Sex-worker: Victim or Organized Crime

This article was last updated on June 18, 2022

The prudishness of our society is particularly evident when it comes to female sexuality. Purity pledges see young women “pledge” their chastity to their father’s for safekeeping until marriage, whereas male equivalents see young men pledge to their mothers to not take the virginity of another man’s wife [Jessica Valenti, The Purity Myth]. We also have cultural virginity tests for young women, and an obsession in politics with the “sexiness” and dress of women in politics. Then we have abortion laws that seek to ensure the mental soundness of women getting abortions, just to make sure she knows what she is doing. All of these paternalistic laws and customs reinforce this notion that women are not sexual beings. It is no surprise then that female sex-workers are routinely punished by the state and sometimes viewed as victims by feminists. It doesn’t occur to anybody that maybe, just maybe, some women enjoy being sex-workers. Today, an Ontario court ruled that laws surrounding prostitution are a violation of the Charter because they force women “to choose between their liberty interest and their right to security of the person.”
Basically, you have women who screen their clients before engaging in the sex-trade in their own houses. When more than one sex-worker plies her trade in the same house, it is considered a bawdy house and violators are subject to a 5 year prison term. Five years in jail! For having sex! What kind of society do we live in where these women are thrown in jail for selling what is rightfully theirs – their bodies! I will not disagree that some women are victims and that preventing victimization and sex-trafficking are important goals, but throwing women in jail for group sex demonstrates just how prudish we are. This is a serious case of throwing the baby out with the bathwater.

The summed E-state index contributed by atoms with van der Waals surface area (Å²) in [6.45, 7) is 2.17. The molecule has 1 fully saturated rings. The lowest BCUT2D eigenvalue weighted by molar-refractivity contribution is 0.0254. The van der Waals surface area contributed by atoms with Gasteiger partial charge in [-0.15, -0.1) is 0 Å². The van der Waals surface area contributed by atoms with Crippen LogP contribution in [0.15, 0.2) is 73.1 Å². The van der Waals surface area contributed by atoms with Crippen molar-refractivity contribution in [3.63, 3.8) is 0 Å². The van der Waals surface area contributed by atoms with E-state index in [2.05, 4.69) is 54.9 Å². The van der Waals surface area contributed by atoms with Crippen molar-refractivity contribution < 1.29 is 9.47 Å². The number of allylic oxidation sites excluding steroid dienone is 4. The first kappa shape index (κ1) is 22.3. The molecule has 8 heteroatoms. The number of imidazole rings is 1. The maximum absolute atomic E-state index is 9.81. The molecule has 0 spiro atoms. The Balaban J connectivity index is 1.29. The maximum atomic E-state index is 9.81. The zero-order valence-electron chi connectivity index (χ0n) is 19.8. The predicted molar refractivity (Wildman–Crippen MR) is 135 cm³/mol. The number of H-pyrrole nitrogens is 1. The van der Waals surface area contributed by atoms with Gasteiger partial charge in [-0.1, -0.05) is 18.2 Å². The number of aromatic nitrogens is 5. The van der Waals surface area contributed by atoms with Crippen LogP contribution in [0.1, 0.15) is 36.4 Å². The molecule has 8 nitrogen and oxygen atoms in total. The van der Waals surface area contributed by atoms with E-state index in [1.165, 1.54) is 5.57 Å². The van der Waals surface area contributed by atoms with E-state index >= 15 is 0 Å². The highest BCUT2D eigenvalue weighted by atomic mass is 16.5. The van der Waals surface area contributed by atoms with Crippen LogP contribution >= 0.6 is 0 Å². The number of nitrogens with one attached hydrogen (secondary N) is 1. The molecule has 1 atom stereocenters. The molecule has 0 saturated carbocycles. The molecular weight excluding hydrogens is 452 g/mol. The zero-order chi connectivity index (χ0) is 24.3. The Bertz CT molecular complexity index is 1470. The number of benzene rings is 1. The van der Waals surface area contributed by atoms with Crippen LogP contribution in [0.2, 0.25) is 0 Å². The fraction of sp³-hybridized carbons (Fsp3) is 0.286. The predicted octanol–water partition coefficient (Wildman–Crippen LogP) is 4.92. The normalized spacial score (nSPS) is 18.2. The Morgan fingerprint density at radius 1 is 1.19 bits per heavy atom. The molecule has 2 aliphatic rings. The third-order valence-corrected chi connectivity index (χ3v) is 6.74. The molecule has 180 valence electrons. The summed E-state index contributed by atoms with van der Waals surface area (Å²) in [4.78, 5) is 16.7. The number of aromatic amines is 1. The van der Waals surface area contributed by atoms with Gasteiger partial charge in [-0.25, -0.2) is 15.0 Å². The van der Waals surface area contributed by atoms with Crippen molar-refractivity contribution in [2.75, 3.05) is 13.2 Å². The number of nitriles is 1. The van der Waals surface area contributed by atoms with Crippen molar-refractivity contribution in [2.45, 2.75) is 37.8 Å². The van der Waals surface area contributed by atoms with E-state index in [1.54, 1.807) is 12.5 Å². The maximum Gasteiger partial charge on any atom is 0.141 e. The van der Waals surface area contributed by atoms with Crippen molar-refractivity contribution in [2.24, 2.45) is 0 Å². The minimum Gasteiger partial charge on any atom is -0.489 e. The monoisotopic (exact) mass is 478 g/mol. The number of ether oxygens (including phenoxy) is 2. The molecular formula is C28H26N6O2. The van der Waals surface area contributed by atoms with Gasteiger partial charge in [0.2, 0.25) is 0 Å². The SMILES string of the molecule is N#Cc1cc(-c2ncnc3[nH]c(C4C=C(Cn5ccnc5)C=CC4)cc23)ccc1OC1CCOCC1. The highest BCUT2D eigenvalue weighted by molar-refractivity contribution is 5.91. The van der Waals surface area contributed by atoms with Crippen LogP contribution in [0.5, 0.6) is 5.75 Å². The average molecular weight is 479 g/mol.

Implying that all sex-workers are victims is simply insulting. It is no better than the paternalistic abortion laws in the United States that just want to ‘make sure’ women understand what an abortion is. Newsflash: women may have vaginas but we are not stupid! If the government was really concerned about women being victimized by the sex-trade, why did they let Picton murder them for a decade before finally getting around to checking on all those missing women? Or why does the current Canadian government not consider domestic violence a crime? Folks, the State doesn’t give a crap about the lives of these women; it simply wants to do what every misogynistic, paternalistic society has ever wanted to do: control female reproduction.
Sex-work flaunts a society’s prudishness in the face of the government, which necessitates a strong reaction – labelling group sex-work as organized crime. If you really want to stop sex-trafficking and victimization of sex-workers, you start treating sex-workers like people. I was watching a news report the other day about a missing woman. Except the newscaster didn’t say ‘woman’, they said ‘prostitute.’ How many other people are labelled by their careers likes that? Does it matter that she is a prostitute? Of course it doesn’t; but people blame prostitutes for getting themselves hurt/murdered/kidnapped. Victim blaming doesn’t stop with blaming prostitutes for their own fate, it starts with blaming rape victims, which is rampant in our society.
Feminism is about choice. The choice to abort or carry to term; to parent or adopt. This choice means that woman should be able to choose to be sex-workers and not be punished nor painted as some poor victim. I can only imagine how demeaning it is for a sex-worker who loves her job to be told that she is a victim. How about we show a little compassion and stop labelling these women by their profession. Rather than throwing them in jail for selling their body, how about we severely punish the men who beat them, rape them, kidnap them, and murder them. How about we stop blaming the victim and start fixing the actual problem: violence against women.
For more information about sex-workers who love their job visit Sex Professionals of Canada (SPOC).

Share with friends
You can publish this article on your website as long as you provide a link back to this page.

Be the first to comment

Leave a Reply

Your email address will not be published.